Galveston Oyster Reef Restoration


The Texas Parks and Wildlife Department has received a $50,000 grant from the Southeast Aquatic Resources Partnership (SARP) and the National Oceanic and Atmospheric Administration (NOAA) to continue and expand oyster reef restoration in Galveston Bay. They recently completed the first phase of the restoration project in September of 2009.

Phase 2 will restore at least 2.5 acres of oyster reef habitat, divided up into several smaller patches of reef habitat. The purpose is to improve recreational fishing in the area and to to provide other “ecoystem sercies” from oyster reefs. The reefs will be located near privately owned piers and in waters currently closed to commercial oyster fishing due to high bacteria counts.

The project will seek to enlist local pier owners to act as stewards of the newly created reefs and to grow baby oysters by hanging mesh bags filled with oyster shells from their piers, a process known as “oyster gardening.” Gardened oysters will be deposited on top of the reefs after construction is completed to quickly establish an oyster population. This should help the oysters, the reef itself, and recreational fishing opportunities in the area.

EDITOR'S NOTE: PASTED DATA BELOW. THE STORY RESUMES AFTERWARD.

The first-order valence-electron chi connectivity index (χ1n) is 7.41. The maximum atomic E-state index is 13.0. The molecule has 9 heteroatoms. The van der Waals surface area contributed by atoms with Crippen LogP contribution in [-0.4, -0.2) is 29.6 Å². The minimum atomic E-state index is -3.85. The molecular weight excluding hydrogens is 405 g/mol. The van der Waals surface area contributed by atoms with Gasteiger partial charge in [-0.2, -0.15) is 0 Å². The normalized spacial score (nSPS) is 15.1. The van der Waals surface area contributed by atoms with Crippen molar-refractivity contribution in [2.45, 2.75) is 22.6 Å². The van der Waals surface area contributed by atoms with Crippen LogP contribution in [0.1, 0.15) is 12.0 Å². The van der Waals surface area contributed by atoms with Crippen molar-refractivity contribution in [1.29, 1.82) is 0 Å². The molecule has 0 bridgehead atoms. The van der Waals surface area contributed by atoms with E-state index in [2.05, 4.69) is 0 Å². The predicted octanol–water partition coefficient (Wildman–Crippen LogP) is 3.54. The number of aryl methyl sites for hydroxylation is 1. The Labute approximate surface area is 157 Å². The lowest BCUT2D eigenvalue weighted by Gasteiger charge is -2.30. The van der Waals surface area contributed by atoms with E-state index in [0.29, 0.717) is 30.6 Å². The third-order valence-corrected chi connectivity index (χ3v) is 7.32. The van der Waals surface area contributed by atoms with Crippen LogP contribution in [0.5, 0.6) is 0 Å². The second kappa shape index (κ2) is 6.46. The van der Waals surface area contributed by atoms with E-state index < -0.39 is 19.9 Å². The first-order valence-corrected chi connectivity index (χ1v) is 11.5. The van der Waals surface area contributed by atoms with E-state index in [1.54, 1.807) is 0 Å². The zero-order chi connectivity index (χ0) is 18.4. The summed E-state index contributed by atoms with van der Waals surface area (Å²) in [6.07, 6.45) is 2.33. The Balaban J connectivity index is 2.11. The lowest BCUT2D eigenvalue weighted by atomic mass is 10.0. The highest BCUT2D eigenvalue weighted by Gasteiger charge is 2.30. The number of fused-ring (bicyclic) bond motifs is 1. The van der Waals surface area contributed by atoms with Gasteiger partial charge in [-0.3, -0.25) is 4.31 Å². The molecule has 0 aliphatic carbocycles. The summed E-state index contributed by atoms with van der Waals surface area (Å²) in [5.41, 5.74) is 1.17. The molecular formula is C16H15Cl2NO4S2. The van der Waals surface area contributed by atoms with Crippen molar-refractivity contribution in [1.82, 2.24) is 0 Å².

None of the oysters produced by the project will be used for human consumption. In addition to SARP and NOAA, TPWD has partnered with the Galveston Bay Foundation, the U.S. Fish and Wildlife Service and the Natural Resources Damage Assessment Trustees (an ad hoc group comprised of representatives from NOAA, USFWS, TPWD, the Texas Commission on Environmental Quality and the Texas General Land Office) on this project and will continue to look for opportunities to continue this type of work in the future.

SARP is a coalition of state and federal government agencies operating in the southeastern United States.

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